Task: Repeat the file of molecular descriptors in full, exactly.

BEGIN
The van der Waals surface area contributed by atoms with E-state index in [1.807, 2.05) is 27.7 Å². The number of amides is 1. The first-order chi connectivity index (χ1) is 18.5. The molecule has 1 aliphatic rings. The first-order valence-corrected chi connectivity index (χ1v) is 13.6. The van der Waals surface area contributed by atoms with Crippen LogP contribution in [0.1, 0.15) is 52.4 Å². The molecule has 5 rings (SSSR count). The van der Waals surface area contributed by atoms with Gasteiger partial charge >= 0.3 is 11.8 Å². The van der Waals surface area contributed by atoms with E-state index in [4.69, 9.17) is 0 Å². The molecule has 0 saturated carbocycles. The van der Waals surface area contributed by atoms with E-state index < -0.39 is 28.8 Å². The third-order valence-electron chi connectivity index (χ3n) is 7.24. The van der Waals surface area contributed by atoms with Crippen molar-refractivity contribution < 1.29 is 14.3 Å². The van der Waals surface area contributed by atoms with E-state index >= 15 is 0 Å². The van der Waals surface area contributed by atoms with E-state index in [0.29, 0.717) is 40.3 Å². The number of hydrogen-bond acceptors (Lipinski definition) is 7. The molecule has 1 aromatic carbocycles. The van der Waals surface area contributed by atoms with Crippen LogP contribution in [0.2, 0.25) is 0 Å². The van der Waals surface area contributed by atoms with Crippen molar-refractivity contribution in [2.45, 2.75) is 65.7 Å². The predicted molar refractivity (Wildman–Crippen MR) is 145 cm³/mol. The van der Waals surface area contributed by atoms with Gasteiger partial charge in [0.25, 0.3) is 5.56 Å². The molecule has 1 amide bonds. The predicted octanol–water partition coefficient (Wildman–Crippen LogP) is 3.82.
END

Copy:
The van der Waals surface area contributed by atoms with E-state index in [1.807, 2.05) is 27.7 Å². The number of amides is 1. The first-order chi connectivity index (χ1) is 18.5. The molecule has 1 aliphatic rings. The first-order valence-corrected chi connectivity index (χ1v) is 13.6. The van der Waals surface area contributed by atoms with Crippen LogP contribution in [0.1, 0.15) is 52.4 Å². The molecule has 5 rings (SSSR count). The van der Waals surface area contributed by atoms with Gasteiger partial charge >= 0.3 is 11.8 Å². The van der Waals surface area contributed by atoms with E-state index in [4.69, 9.17) is 0 Å². The molecule has 0 saturated carbocycles. The van der Waals surface area contributed by atoms with E-state index < -0.39 is 28.8 Å². The third-order valence-electron chi connectivity index (χ3n) is 7.24. The van der Waals surface area contributed by atoms with Crippen molar-refractivity contribution < 1.29 is 14.3 Å². The van der Waals surface area contributed by atoms with E-state index >= 15 is 0 Å². The van der Waals surface area contributed by atoms with E-state index in [0.29, 0.717) is 40.3 Å². The number of hydrogen-bond acceptors (Lipinski definition) is 7. The molecule has 1 aromatic carbocycles. The van der Waals surface area contributed by atoms with Crippen LogP contribution in [0.2, 0.25) is 0 Å². The van der Waals surface area contributed by atoms with Crippen molar-refractivity contribution in [2.45, 2.75) is 65.7 Å². The predicted molar refractivity (Wildman–Crippen MR) is 145 cm³/mol. The van der Waals surface area contributed by atoms with Gasteiger partial charge in [0.25, 0.3) is 5.56 Å². The molecule has 1 amide bonds. The predicted octanol–water partition coefficient (Wildman–Crippen LogP) is 3.82.